The target date for the application to be considered by the City’s Planning Committee, is September 09, 2021

Public information session

The City of Ottawa hosted a public meeting to discuss the new Ottawa Hospital Master Plan on June 29th, 2021 at 6 pm on Zoom.

Presentation

Stay Informed and Involved

  1. Register for future notifications about this site plan control application by providing your comments by e-mailing Sean Moore and adding File No. D07-12-21-20-TOH in the subject line.
  2. Access submitted plans and studies regarding this application online at ottawa.ca/devapps.

Concept photo of the North East side of the Hospital
Concept photo of the South East side of the Hospital

Public information session questions

Have a question about the Ottawa Hospital Master Plan? Leave your question below.

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Destroying the green space would be a tragedy.

David Dunkelman 1 day ago

Based on the magnitude of this project I’m assuming there will be a follow-up public consultation to the one held in June. Can you please confirm the timing for that event. Is there a record of the concerns that were brought forward along with how they are being considered and addressed?

Christoph von Teichman 5 days ago

With so many brownfield sites available and in light of many government and businesses opening up usable space due to a shift in work-from-home accommodations this location seems the wrong choice. Protect green space, reduce heat island effects and follow your own site analysis data posted here:
https://ehq-production-canada.s3.ca-central-1.amazonaws.com/fde2c5fb28901f9ae1dfb0fcad0b20ecab76b94c/original/1622053525/b9164f421de511387c9db76a9061b63e_toh_site_analysis_en.pdf?X-Amz-Algorithm=AWS4-HMAC-SHA256&X-Amz-Credential=AKIAIBJCUKKD4ZO4WUUA%2F20210910%2Fca-central-1%2Fs3%2Faws4_request&X-Amz-Date=20210910T083321Z&X-Amz-Expires=300&X-Amz-SignedHeaders=host&X-Amz-Signature=231528130d87ef54f7aa53bcf94d175298c64307770e7c05f9571c3fef92e0b6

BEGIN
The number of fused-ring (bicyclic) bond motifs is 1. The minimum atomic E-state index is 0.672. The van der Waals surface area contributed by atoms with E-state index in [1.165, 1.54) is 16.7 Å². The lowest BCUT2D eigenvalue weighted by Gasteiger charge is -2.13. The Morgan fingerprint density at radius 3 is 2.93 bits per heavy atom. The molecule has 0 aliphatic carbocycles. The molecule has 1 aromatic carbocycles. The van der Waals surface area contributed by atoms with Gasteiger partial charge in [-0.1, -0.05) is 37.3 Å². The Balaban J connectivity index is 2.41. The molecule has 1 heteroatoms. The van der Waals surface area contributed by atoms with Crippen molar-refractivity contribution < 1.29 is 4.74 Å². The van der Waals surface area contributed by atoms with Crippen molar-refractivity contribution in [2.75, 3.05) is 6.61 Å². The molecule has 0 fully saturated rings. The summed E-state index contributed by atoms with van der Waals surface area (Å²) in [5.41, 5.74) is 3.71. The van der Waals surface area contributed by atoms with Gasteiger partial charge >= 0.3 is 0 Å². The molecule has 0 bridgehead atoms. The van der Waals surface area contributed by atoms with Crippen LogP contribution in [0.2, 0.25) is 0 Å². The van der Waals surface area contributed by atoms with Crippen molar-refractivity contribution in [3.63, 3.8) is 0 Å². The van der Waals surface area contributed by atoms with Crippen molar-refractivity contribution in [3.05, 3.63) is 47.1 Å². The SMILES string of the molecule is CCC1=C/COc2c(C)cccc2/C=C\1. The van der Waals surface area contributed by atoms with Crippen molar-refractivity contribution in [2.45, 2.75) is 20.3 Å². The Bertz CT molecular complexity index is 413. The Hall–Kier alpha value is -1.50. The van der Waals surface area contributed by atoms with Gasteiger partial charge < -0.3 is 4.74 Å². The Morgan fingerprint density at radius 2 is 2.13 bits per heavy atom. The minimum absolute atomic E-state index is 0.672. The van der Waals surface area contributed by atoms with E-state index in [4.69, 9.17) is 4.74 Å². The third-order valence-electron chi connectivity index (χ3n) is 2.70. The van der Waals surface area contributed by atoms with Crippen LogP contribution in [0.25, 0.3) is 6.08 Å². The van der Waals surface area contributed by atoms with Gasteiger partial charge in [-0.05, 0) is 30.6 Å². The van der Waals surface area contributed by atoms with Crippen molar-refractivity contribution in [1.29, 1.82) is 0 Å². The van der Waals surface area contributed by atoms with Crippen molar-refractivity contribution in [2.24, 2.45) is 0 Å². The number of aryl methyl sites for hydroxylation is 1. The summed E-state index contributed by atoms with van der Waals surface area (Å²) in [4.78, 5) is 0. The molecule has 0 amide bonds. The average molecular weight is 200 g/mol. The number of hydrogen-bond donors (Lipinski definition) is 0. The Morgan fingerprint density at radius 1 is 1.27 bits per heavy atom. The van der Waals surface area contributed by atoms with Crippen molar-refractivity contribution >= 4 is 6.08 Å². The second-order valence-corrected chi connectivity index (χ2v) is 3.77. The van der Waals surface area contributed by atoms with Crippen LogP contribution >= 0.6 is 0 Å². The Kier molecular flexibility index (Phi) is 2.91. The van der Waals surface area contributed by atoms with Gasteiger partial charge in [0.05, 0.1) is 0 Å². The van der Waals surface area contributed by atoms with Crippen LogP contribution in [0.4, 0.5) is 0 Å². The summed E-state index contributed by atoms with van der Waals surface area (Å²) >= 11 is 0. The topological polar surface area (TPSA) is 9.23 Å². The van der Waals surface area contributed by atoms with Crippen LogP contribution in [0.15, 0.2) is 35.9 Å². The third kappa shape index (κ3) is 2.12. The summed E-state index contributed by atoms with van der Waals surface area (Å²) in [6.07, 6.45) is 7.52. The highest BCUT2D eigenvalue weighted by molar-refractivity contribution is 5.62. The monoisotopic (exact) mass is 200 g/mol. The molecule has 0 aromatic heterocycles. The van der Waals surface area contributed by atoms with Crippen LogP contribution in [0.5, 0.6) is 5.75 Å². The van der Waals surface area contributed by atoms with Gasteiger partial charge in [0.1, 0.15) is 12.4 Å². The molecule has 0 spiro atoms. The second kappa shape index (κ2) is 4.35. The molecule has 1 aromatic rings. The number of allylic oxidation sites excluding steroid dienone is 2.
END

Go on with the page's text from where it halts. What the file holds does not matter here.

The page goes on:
The negatives highly outweigh the benefits, oh except cost! It’s always cheaper to dig up some trees and fields vs doing the work. I truly hope the municipal and provincial governments will listen to its residents and go back to the original plan of tunneys pasture.

rich 11 days ago

Given that the location for this development has already been set adjacent to Dow’s Lake, a popular recreation destination for Ottawa residents and tourists, the Central Experimental Farm, the Arboretum, as well as the Rideau Canal UNESCO world heritage site, the developers of the site have a huge responsibility to uphold the character of the area, enhance the public realm, and to maintain connectivity for active transportation already existing on site. From what I can see, the cycling and walking connections are interrupted and this will create obstacles for public acceptance. The 2500 spot parkade is in a prime location, at the start of a scenic drive, not exactly a gateway structure to set the tone for a drive through the farm. It’s difficult to imagine the structure and see how integrated it will be with the landscape and how an elevated park will be used and maintained year-round. Will there be outdoor spaces for patients and visitors to the facility to help in their recovery? This would be one of the advantages for siting the facility in such a beautiful location.

DH B 14 days ago

I am definitely in agreement with most of the people/writers that the above ground parking building is not acceptable. I really do NOT agree with the present location of the new Civic, having always thought it should be located in Tunney's where there is a great deal more room to expand should more area be required as time goes by. The Experimental Farm is a special spot and one that is unique to Canada. It should be preserved at all costs. Traffic is already at a premium in the residential area around the proposed site and will only be worse as more and more high-rises are built, as they are presently proposed. Sherwood Drive used to be a quiet residential street and is rapidly becoming a speedway for autos in transition to get either to the Queensway or to Carling or Sommerset via side streets off Sherwood. There has to be a better solution!

jens 15 days ago

Given very extensive and legitimate concerns about the suitability of the current site, and the profound and long-lasting consequences of this decision, is there any unequivocal reason not to reconsider the Tunney's Pasture location? Who has responsibility and authority to put the current plans on hold and initiate such a review?